Inspur, the Chinese webscale server giant, is launching a range of Open Compute Project (OCP) compliant hyperscale rack servers for the global market.
The move highlights Inspur’s objective to increase its presence in the US, at a time when US tech giants seek to do the exact opposite.
Inspur’s new range includes several products that currently drive the hyperscale and cloud sectors in China. Its flagship customers include B2B marketplace giant Alibaba and Baidu. Baidu uses Inspur’s AI server in its autonomous car project, and the same product is now available worldwide.
The newest rack server incorporates five new node configurations, including 3 compute nodes based on Inspur San Jose Motherboard. The motherboard is the first OCP accepted Intel Xeon Scalable processor motherboard. The AI node supports up to 16GPU in 4OU form factor, making it the highest density AI node on the market. The server giant says that its new products will meet the increasingly complex computer and storage demands of enterprises around the world.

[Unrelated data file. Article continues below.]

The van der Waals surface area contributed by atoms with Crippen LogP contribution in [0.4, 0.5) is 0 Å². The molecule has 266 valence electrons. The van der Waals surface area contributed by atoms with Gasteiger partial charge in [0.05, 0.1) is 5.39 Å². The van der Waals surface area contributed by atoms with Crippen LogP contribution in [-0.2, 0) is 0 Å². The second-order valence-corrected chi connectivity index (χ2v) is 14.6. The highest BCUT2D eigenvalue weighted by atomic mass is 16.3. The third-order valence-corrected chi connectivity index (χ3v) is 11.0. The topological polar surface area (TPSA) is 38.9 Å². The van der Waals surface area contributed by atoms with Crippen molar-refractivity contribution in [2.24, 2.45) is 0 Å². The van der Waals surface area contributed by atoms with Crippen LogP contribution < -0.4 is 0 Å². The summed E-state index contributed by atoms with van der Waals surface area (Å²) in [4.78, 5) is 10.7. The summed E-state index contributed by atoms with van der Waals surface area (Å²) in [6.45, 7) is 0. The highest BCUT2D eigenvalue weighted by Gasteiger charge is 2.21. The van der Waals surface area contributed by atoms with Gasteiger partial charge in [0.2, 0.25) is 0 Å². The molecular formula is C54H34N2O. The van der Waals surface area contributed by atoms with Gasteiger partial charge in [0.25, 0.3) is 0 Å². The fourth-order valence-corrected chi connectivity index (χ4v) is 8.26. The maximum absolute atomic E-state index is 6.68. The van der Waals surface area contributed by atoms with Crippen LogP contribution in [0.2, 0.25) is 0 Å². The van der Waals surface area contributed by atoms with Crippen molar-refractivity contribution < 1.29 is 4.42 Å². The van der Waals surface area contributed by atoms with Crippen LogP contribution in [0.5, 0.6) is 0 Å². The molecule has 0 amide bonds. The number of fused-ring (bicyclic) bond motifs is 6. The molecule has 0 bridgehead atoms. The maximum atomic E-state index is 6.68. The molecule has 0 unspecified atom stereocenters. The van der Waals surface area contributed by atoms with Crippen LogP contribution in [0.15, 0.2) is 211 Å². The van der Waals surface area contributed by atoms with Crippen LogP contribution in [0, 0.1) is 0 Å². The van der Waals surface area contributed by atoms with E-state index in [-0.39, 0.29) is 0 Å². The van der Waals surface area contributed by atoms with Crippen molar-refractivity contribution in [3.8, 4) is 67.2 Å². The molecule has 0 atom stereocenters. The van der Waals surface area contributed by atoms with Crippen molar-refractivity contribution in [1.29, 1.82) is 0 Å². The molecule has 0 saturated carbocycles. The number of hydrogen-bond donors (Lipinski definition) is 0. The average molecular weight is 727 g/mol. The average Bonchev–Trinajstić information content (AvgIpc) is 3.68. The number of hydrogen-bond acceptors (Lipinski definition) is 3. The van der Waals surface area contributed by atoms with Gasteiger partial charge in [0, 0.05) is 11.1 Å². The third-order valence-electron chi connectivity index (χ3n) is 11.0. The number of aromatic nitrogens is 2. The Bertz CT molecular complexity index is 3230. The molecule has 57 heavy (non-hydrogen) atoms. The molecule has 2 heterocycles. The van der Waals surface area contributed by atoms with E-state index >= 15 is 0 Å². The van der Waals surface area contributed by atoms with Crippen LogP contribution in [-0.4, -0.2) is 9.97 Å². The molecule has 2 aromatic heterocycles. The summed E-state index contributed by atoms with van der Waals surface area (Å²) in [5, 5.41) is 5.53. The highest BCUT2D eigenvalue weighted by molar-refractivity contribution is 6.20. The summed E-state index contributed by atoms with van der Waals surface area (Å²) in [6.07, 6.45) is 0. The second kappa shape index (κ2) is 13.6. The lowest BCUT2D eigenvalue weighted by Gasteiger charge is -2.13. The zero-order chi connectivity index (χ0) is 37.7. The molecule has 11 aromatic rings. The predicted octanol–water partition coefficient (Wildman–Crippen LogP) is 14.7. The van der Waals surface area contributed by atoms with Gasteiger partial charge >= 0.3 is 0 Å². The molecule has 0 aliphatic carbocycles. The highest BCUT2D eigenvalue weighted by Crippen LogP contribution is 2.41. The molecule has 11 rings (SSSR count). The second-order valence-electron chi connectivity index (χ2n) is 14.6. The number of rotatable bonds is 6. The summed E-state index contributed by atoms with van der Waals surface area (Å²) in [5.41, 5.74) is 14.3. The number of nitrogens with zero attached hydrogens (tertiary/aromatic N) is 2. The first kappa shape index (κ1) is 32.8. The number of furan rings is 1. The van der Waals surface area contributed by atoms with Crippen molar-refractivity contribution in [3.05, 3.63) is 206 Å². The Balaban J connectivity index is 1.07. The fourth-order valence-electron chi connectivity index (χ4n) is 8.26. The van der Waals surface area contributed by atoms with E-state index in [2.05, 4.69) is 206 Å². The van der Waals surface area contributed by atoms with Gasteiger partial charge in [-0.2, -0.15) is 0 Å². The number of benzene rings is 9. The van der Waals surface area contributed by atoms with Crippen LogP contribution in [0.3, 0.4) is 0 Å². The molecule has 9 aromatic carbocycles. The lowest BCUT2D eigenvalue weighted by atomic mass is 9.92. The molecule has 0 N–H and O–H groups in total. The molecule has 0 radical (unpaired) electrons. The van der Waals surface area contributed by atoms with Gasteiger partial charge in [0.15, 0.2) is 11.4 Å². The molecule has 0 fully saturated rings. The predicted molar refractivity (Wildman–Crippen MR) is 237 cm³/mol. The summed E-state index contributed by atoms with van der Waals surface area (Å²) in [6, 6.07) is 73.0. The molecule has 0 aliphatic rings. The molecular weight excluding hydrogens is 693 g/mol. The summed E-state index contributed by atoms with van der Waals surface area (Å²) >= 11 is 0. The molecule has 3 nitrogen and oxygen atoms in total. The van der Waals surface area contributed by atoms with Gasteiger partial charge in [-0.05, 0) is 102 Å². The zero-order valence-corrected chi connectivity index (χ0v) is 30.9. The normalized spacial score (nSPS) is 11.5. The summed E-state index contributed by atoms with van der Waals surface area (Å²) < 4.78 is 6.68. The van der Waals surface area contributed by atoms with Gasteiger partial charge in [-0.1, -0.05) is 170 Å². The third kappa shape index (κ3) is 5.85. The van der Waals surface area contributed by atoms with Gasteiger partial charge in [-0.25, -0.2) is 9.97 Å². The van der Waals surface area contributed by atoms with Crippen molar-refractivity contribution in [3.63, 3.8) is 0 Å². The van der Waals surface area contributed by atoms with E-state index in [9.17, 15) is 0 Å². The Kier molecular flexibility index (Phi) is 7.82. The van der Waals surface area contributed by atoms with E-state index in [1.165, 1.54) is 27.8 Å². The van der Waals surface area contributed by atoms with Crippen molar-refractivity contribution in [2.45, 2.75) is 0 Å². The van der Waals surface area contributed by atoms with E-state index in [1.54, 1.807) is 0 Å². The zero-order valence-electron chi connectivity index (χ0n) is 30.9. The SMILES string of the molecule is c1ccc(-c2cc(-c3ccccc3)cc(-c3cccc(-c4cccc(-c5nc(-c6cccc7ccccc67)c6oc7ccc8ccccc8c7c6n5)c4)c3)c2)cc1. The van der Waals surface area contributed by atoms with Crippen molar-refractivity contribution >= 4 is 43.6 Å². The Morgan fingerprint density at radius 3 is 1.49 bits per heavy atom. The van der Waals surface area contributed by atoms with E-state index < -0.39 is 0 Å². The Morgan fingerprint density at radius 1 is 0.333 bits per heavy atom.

While Inspur has been instrumental in developing ODCC/Scorpio compliant hardware with Baidu and Alibaba, the new hyperscale rack servers are the first it has produced to OCP specifications.
Inspur says the new solutions will drive the transformation of traditional data centres to hyperscale data centres based on open infrastructure. CTO John Hu spoke of the importance of industry openness and integration in the data centre industry:
“The development of open computing is gradually changing the needs of data centres from traditional standardization to open technology-based customization,” he said.
Also praising the announcement was OCP CTO, Bill Carter. “Open source hardware is essential to the further advancement of efficient, open and scalable data centres, and Inspur has fully embraced these principles of open sourcing cloud technology,” he said.
Inspur received $12 billion in global revenues last year and is the third largest server vendor in the world.
As Inspur looks west, US tech firms are looking east to gain a foothold in China. Details of Google’s secret prototype search engine emerged last month, while Facebook is still awaiting a Chinese business license.